Tuesday, November 30, 2010

Hunters & Collectors - Hunters & Collectors

I'd never even heard of Hunters & Collectors until about ten years ago. I was browsing through one of my old reliable music books, the Trouser Press Record Guide, and happened to come across their name. I can't remember what most of the article about this band said; the main thing I recall was that the TPRG mentioned that the band's sound was similar to that of England's The Fall.

Being a HUGE Fall fan, that was all I needed to hear. I instantly became more interested in what this band was about.

Hunters & Collectors was formed in Melbourne, Australia in 1981 by a bunch of local college students. They named themselves from a track on an album by Can. The band lived up to its naming source by creating a post-punk sound heavily influenced by 1970s German experimental groups like Faust, Tangerine Dream and, of course, Can, filtered through an Australian rock sensibility (Mark E. Smith's love of Krautrock was a primary early influence to The Fall's music as well; hence the comparison between The Fall and Hunters & Collectors in TPRG). The band's lead singer and principal lyricist was a guy named Mark Seymour, whose younger brother Nick later became bassist for Crowded House.

Hunters & Collectors were quickly signed to a subsidiary of Mushroom Records, and their first release, a 3-song EP called World Of Stone, was released in January 1982. Their debut album, Hunters & Collectors, was released by the label the following July, and reached #21 on the Australian charts. Another EP, Payload, was released on Mushroom in November of that year. In early 1983, the band began a six-month tour of the UK and signed to Virgin Records, who combined the band's LP and the Payload EP into a UK LP rerelease of Hunters & Collectors. Another album, The Fireman's Curse (recorded in Germany and helmed by renowned Krautrock producer Conny Plank), was released on Virgin in September 1983. But a multialbum deal with Virgin fell apart after the band publicly insulted the manhood of the managing executive of the label. By November, Hunters & Collectors had disbanded.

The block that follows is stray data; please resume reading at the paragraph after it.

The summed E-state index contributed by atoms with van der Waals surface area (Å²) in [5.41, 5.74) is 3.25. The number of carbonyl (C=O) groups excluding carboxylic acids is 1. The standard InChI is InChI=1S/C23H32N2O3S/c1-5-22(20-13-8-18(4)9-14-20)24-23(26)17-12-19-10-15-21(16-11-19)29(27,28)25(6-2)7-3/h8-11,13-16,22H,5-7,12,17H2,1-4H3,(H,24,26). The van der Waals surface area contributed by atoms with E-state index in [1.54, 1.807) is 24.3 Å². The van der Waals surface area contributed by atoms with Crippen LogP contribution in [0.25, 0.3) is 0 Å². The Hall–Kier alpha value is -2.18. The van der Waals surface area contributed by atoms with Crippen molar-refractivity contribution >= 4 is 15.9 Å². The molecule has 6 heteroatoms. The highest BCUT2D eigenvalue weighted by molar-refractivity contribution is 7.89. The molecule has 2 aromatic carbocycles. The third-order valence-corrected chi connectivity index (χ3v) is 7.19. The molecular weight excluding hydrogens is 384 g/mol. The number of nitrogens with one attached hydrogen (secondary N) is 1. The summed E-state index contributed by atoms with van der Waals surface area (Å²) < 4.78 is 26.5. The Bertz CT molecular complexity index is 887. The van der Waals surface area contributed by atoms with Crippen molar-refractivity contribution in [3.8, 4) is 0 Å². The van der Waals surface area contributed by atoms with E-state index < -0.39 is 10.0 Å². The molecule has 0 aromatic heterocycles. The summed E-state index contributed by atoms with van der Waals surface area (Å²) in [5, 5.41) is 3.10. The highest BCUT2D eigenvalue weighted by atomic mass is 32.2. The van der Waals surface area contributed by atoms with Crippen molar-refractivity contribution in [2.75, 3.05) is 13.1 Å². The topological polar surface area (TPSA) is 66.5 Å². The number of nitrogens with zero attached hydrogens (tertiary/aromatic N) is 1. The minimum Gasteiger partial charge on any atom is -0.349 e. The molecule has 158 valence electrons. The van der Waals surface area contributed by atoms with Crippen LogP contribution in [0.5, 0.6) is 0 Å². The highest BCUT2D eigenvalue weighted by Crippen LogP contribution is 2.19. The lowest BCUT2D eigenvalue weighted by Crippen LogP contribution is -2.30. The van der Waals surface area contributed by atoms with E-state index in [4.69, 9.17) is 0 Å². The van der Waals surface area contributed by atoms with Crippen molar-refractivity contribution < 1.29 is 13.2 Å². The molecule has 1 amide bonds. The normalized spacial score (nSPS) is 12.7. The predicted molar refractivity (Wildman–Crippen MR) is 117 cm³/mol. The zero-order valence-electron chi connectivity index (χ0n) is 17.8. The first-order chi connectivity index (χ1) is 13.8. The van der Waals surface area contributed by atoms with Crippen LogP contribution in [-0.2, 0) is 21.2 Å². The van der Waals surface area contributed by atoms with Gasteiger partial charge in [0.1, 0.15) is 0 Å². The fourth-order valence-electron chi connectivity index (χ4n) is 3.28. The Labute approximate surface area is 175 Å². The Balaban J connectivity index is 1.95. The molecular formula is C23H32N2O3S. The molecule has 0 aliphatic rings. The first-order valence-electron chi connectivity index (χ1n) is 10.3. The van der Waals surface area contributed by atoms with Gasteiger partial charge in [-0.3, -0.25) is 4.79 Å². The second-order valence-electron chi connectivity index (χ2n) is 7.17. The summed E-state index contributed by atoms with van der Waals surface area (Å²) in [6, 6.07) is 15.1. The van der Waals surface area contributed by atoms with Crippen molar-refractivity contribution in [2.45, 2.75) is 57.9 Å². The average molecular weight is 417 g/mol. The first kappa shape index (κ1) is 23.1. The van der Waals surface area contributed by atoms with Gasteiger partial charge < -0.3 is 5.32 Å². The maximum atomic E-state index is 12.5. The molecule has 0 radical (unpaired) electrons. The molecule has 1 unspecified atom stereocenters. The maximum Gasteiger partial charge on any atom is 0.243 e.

But by early 1984 the members had returned to Australia and reformed, at the same time revising their sound, moving away from post-punk and arty German rock pretensions towards a fuller, 'pub rock'-ier, bass-&-horn-driven attack that brought them nationwide fame. Hunters & Collectors' breakthrough album was 1986's Human Frailty, featuring their most popular song, "Throw Your Arms Around Me". The album was their first Australian Top Ten LP, and from then on, the band was one of Australia's top live draws, a 'bloke's' band that recorded several other popular songs, such as "Back On The Breadline", "When The River Runs Dry", and "Where Do You Go", before finally calling it quits in 1998.

Hunters & Collectors didn't do diddley-squat in America, but it's not for lack of trying. In 1986, they signed a parallel record deal with I.R.S. Records to release their albums in the States, but found little mainstream success ("Back On The Breadline" did make the Top Ten Modern Rock charts here, however). They were the support band for Midnight Oil's 1990 U.S. tour (The Oil's were touring on their American breakthrough record, Diesel & Dust), but failed to make any headway. I think that I.R.S. considered the band to be "too Australian" (whatever the heck that means), and as such, didn't know how to properly market the band in the U.S.

[Of course, that rationale makes absolutely no sense - Midnight Oil was a hell of a lot more "Australian" than H&C, and so it stands to reason that Diesel & Dust, a song cycle dealing almost exclusively with the plight of the country's aboriginal population, should have tanked here - instead, it was the album that made them in the States. So go figure.]

It's too bad that H&C couldn't find a U.S. audience. It's also sort of a shame that they changed their sound after 1983. Their debut self-titled album is absolutely superb. The 'hit' off of this album was supposed to be "Talking To A Stranger". But my favorite song off of Hunters & Collectors is "Run Run Run", an absolutely mesmerizing song that starts off as a bass-and-nagging guitar motorik hybrid, before suddenly, in the middle of the song, changing into a hypnotic chug that modifies yet AGAIN near the end into a grinding guitar workout. A completely amazing work.

But don't take my word for it. Here's the album for you to judge for yourself. As always, let me know what you think:

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